Not the meteorite part. The figure was definitely carved from a piece of the Chinga meteorite which fell near the Mongolian-Siberian border 15,000 years ago. It’s the part about it being an 11th century Bön culture artifact that is suspect, and, even more sadly, the part about it having been found during Ernst Schäfer’s Tibet expedition. Buddhism expert Achim Bayer from Dongguk University in South Korea argues persuasively in this article (pdf) that the statue’s features mark it as a European counterfeit probably made between 1910 and 1970.
Bayer first notes that the team led by University of Stuttgart planetologist Dr. Elmar Buchner included no experts in Tibetan or Mongolian art, no ethnologists, no archaeologists. The team’s expertise rested entirely on the fields of mineralogy and planetary science, which is great for the analysis of the material but left them relying on what amounts to hearsay on the question of the sculpture’s origin. According to Bayer, Buchner’s team contacted museums and some individuals to determine which character from Tibetan culture the figure might represent, but no Tibetologists, a glaring oversight, especially considering that one of the paper’s authors is from the University of Vienna which has a well-known and highly respected South Asian, Tibetan and Buddhist Studies department.
Had they sought out the input of such experts in the field, Bayer believes they would have immediately been confronted with severe doubts about the statue’s authenticity. The pseudo-Tibetan characteristics of the iconography are glaringly obvious, in his opinion. He brings up 13 main examples, but there are even more minor issues. The posture, positioning and design of the hands, legs and feet are wrong, as is the full beard. The halos, the small one behind the head and the large one behind the body, are suspiciously round and plain. Halos are elaborately decorated in Tibetan art and either do not appear on metal statues or appear only as separate pieces.
The biggest red flags are with the garments. The sleeves, hat and cape do not match those worn by Vaiśravaṇa and other deities, or really anything at all in the Tibetan tradition — the knotted and draped cape looks more Roman than Asian — but it’s the shoes and pants that get top billing on Bayer’s list of errors:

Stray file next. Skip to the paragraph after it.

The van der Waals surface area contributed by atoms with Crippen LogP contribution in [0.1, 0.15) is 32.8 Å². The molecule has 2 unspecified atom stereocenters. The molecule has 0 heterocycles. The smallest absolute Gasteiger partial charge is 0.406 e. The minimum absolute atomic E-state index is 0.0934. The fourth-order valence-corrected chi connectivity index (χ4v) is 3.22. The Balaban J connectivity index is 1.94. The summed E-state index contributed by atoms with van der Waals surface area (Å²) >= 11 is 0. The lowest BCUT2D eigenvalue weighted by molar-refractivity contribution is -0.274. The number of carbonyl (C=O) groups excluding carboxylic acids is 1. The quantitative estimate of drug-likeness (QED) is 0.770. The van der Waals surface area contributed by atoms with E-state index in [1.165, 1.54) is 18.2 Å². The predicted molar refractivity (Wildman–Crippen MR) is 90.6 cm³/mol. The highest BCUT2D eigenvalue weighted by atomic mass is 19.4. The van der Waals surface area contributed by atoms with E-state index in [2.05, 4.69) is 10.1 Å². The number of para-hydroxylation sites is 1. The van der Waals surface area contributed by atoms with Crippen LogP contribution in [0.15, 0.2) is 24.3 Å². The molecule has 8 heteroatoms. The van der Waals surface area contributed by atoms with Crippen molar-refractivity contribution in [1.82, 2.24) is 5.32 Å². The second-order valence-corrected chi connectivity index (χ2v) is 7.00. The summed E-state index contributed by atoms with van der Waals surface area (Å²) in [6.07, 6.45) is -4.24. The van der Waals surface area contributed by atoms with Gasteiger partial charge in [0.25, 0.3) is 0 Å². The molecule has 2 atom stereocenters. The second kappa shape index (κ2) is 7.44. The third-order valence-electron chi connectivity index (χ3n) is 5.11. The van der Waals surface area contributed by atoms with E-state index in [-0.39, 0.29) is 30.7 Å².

1. The lama is neither barefoot nor does he wear traditional boots. The shoes cover the feet, like European shoes, up to the ankles and no further.
2. Obviously, the trousers worn by the lama do not resemble anything seen in Tibetan or Mongolian sculpture. Traditional statues feature robes, occasionally armour at the shins, but never trousers. The slits at the end of the trousers are probably meant
to make a vaguely oriental, mediaeval or pastoral impression.
That seems to be the common thread with all these would-be Tibetan elements: they’re what a Westerner with little knowledge of Tibetan and Buddhist iconography would imagine is Tibetan based on, say, a two dimensional image they’ve seen in a book. Tibet became a subject of fascination in Europe in the early 20th century, but since its traditional craftsmanship and iconography were not well-known, artists relied on images of sculptures and their own imaginations to create objects for the Tibetica market. The consumers didn’t know any better either. Genuine Tibetan scholarship took root in the European academy in 1970, and the art and antiquities markets followed suit. Bayer therefore places the creation of the Iron Man piece in the period between the dawn of European fascination with Tibetan art (ca. 1910) and the actual study of it (ca. 1970).
One possible source of inspiration for this statue is Rudyard Kipling’s Kim, which was published in 1901 with illustrations by his father John Lockwood Kipling. J.L. Kipling was a sculptor, art teacher and museum curator in India for decades starting in 1865. The illustrations depicting Kim’s Lama mentor have several elements in common with Iron Man: the non-standard short hat, the siddha-like earrings, even the swastika on his begging bowl which is positioned in the middle of his torso like it is on the statue (see illustration on page 44). The orientation of the swastika is reversed, probably from the printing, but Rudyard Kipling’s swastika seal before the title page is facing left as in the Asian tradition.
Is there a chance that even if it is a counterfeit it was produced in Asia to sell to Nazi dupes on an expedition to find the spiritual source of the Aryan race? As much as I’d like it to be so because it would make the whole Schäfer story even better, it’s unlikely that local craftsmen would have made so many iconographic errors. It’s more likely that the raw meteorite chunk made it to Europe from Asia and was carved there, either for the general market in Tibet artifacts or for the market in Nazi memorabilia. In the latter case, it would likely have been commissioned with the specific intent of selling it as an artifact from the famous Schäfer expedition.
Bayer has corresponded with Buchner and asked him what evidence the team was given for the Schäfer provenance. The answer is none. They have no evidence whatsoever beyond the word of the anonymous collector who believed that’s where it came from. Bayer’s doubts on the provenance were confirmed by researcher Isrun Engelhardt, an expert on Schäfer expeditions, who is also looking into the Iron Man story and believes the connection to Schäfer is fiction.